Portable Water Filters

What Portable Water Filters Are and What They Do

There is a wide variety of portable water filters on the market, and if used properly they can reduce the risk of drinking contaminated water. However, it is important to know the features and limitations of these popular types of filtration systems. Below are arguably the top three most used and useful filters that I carry with me and are great items to consider packing in your go bag.

Sawyer Mini

The Sawyer Mini filter is very popular with outdoor enthusiasts and preppers alike, because it is lightweight, small enough to fit in your pocket, and if used properly can filter up to 100,000 gallons of water. The filter consists of a hollow fiber membrane, which is essentially a series of tubes that catch particles one Micron and above. Dirty water is gravity fed or can be sucked like a straw through the filter in one direction.

It is important to note that the filter will only work properly when water passes through in the right direction, so be sure to pay attention to the arrow indicating the direction of flow. This filter can be gravity fed, meaning it can be attached to a water pouch and hung up so that dirty water from the pouch flows down the length of the filter and clean water will drip out from the other end.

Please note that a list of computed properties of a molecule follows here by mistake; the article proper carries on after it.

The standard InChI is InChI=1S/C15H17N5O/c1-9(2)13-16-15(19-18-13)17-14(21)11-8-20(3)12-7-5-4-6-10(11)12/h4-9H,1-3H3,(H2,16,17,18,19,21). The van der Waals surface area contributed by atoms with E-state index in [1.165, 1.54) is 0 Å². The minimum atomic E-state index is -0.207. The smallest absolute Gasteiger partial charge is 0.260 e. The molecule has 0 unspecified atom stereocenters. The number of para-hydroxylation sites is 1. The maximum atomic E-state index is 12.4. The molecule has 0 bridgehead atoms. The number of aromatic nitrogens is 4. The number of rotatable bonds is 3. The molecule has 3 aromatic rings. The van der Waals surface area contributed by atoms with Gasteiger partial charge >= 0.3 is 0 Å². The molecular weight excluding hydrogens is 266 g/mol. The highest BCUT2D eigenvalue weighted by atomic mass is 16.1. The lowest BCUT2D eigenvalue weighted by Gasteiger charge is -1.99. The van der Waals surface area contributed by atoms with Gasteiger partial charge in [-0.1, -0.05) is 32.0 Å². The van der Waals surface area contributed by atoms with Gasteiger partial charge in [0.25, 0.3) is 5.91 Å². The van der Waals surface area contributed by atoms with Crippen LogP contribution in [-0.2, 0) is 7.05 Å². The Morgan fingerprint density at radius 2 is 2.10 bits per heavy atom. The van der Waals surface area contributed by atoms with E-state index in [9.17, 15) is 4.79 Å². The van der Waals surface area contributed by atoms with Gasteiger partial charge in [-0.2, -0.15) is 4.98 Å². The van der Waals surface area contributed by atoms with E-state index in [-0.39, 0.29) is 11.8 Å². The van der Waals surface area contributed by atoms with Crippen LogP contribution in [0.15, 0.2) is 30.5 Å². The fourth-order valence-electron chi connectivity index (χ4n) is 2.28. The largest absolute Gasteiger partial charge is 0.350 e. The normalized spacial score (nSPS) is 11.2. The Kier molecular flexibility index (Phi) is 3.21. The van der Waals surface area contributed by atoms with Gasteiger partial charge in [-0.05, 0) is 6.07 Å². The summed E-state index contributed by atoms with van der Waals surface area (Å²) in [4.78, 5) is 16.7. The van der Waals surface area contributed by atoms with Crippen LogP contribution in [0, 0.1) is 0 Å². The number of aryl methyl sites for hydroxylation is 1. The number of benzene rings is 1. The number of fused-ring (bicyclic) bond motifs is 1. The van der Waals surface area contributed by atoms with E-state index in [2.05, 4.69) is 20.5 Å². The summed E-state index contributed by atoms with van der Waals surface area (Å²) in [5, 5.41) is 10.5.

Useful Features of the Sawyer Filter

A very useful feature that the Sawyer filter has is that it can be attached to a Camelback or similar backpack type water bladder system. It can be attached by severing the water line tube from the backpack roughly halfway. The tubing then fits around the two nozzles of the Sawyer filter. This allows the user to filter water by sucking on the end of the of the Camelback tube and when water is drawn up through the tubing it will pass through the in line filter.

Notes on Sawyer Filter

It is important to note that after each use, the filter should be cleaned by pushing clean water back through the filter the opposite way of its flow. This will dislodge built-up particulates captured in the hollow fiber membrane.

Manufactures also advise not to use this filter in silty water, as the more particulates sucked in, the shorter the lifespan of the filter. Clear water is the best choice to process through this filter, as it has less particulates that will clog the membrane.

The Sawyer Mini will filter out bacteria, protozoa, and pathogens, such as salmonella, e coli, cholera, anthrax spores, and giardia.

This filter has no active carbon in it, which means that it will not improve the taste or get rid of chemicals in the water. For example, herbicides, pesticides, and viruses that may be in the water will not be filtered out.

Web-Tex Inline Filter